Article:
Sunday, April 1, 2012

Early history of dementia

The disease that can produce dementia are as old as mankind. Around the year 2000 BC ancient Egyptians, even though they held that the heart and diaphragm were the seats of mental life, were aware that age could be accompanied by a major memory disorder.

The word ‘dementia’ has been around for quite some time and comes from the Latin demens which literally means ‘without mind’.

Many Greco Roman authors including Plato and then Horatius seem to have thought that old age per se was often synonymous with dementia.

Cicero, the Roman philosopher of the second century BC, may be the first writer of the time to argue that dementia was not an inevitable consequence of old age and was preventable via ‘intellectual activity which gives buoyancy to the mind’, concept furthered by Galen in the second century AD.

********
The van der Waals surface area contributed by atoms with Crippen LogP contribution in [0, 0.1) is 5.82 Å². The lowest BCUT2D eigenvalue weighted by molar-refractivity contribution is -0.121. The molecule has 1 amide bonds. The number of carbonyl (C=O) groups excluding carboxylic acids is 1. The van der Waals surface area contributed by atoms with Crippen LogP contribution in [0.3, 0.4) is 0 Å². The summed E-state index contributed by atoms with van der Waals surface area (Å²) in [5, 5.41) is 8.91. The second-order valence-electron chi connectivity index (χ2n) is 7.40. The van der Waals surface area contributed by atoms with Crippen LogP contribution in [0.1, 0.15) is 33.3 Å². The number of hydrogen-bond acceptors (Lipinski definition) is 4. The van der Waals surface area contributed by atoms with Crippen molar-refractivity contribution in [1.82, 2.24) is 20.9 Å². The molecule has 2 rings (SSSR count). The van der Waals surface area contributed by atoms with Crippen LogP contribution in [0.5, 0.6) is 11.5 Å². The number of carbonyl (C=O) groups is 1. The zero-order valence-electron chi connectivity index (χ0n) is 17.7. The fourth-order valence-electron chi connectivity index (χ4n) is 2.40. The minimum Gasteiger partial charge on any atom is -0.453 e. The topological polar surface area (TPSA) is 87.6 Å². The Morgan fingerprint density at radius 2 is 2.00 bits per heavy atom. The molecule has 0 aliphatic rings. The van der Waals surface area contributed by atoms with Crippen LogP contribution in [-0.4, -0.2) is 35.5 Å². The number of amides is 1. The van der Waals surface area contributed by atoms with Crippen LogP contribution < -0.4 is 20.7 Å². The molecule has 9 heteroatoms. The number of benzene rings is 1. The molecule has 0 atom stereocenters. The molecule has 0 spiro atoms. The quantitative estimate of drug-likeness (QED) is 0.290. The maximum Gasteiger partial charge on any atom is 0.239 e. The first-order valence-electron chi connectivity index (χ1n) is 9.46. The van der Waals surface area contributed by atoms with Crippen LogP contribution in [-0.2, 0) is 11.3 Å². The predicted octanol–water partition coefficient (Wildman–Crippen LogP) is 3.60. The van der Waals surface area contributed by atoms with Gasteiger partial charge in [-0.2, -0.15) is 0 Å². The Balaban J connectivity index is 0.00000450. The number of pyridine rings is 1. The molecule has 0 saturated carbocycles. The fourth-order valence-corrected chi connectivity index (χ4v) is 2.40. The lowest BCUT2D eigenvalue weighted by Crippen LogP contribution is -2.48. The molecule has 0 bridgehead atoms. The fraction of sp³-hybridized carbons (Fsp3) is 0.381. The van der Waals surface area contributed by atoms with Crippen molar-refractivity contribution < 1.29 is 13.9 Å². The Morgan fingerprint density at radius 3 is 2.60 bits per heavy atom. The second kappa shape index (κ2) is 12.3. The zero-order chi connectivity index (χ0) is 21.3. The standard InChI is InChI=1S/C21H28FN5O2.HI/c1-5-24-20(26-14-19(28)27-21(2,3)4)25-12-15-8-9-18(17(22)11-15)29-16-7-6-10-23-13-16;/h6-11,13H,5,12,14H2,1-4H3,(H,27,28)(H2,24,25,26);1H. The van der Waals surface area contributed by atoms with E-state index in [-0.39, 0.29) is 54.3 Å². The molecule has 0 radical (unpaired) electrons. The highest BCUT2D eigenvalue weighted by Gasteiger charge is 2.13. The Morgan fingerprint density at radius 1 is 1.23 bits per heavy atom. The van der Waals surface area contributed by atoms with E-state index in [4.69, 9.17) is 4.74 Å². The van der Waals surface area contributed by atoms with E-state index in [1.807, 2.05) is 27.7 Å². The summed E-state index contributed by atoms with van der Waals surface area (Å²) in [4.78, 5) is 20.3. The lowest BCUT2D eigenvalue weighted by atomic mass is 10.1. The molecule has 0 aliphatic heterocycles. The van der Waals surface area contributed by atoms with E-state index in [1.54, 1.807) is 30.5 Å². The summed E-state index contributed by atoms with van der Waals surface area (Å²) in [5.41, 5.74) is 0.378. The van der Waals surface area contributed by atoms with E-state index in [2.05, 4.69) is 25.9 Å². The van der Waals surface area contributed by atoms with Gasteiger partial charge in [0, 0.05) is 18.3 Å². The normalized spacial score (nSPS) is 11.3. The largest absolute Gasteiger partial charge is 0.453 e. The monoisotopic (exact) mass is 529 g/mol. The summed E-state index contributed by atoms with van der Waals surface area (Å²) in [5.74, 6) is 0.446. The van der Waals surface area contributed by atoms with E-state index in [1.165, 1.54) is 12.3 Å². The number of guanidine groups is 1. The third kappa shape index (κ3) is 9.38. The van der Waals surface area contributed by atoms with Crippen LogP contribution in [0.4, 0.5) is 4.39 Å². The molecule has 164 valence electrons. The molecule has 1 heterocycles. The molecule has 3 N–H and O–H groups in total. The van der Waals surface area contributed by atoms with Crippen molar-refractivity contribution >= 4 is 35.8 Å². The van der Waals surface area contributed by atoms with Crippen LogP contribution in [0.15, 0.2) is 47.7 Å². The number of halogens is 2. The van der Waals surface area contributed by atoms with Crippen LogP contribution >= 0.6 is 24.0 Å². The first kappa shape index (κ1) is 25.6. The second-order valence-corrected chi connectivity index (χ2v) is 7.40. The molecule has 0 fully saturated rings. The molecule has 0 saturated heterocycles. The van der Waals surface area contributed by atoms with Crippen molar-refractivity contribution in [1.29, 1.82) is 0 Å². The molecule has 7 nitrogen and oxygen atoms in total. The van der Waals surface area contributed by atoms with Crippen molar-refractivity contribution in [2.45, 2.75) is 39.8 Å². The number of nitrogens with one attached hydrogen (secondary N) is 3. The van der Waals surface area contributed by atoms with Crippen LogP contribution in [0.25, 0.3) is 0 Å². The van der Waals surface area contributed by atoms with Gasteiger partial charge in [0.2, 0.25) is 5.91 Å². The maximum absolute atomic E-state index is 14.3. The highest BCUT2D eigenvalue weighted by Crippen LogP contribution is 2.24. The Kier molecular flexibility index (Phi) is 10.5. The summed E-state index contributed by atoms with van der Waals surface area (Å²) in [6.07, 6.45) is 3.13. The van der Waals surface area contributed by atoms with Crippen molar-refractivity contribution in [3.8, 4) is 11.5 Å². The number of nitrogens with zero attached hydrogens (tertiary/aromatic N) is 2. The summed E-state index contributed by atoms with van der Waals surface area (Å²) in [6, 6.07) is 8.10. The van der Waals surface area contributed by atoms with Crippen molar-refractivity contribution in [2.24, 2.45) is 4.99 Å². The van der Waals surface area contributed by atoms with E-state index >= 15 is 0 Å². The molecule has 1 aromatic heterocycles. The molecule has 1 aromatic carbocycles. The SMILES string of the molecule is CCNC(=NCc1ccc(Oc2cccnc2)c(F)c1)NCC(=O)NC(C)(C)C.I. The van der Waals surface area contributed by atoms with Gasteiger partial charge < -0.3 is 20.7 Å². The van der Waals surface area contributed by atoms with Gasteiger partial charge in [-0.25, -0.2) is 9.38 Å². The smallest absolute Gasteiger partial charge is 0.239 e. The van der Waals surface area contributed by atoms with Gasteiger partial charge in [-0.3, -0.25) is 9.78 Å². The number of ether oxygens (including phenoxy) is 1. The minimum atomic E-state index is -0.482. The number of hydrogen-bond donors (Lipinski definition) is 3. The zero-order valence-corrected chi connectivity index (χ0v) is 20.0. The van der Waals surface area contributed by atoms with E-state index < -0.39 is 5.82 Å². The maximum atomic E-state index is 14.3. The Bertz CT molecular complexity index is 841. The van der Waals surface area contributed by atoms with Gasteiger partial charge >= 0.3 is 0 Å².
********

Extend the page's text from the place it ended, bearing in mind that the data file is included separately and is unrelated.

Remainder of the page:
Solon in 6th century the father of modern legal thinking, wrote that judgment can be impaired by ‘physical pain, violence, drugs , old age or the persuasion of a woman’.

By the eighteenth century it was becoming medically recognized as ‘abolition of the reasoning faculty’, according to a French scientific encyclopedia of 1765.

The syndrome of senile dementia first came to light in the medical literature in Germany in the mid 1800s. In 1892, microscopic senile plaques, now called amyloid plaques, were first described and in 1907, were correlated with dementia in older adults.
Early history of dementia
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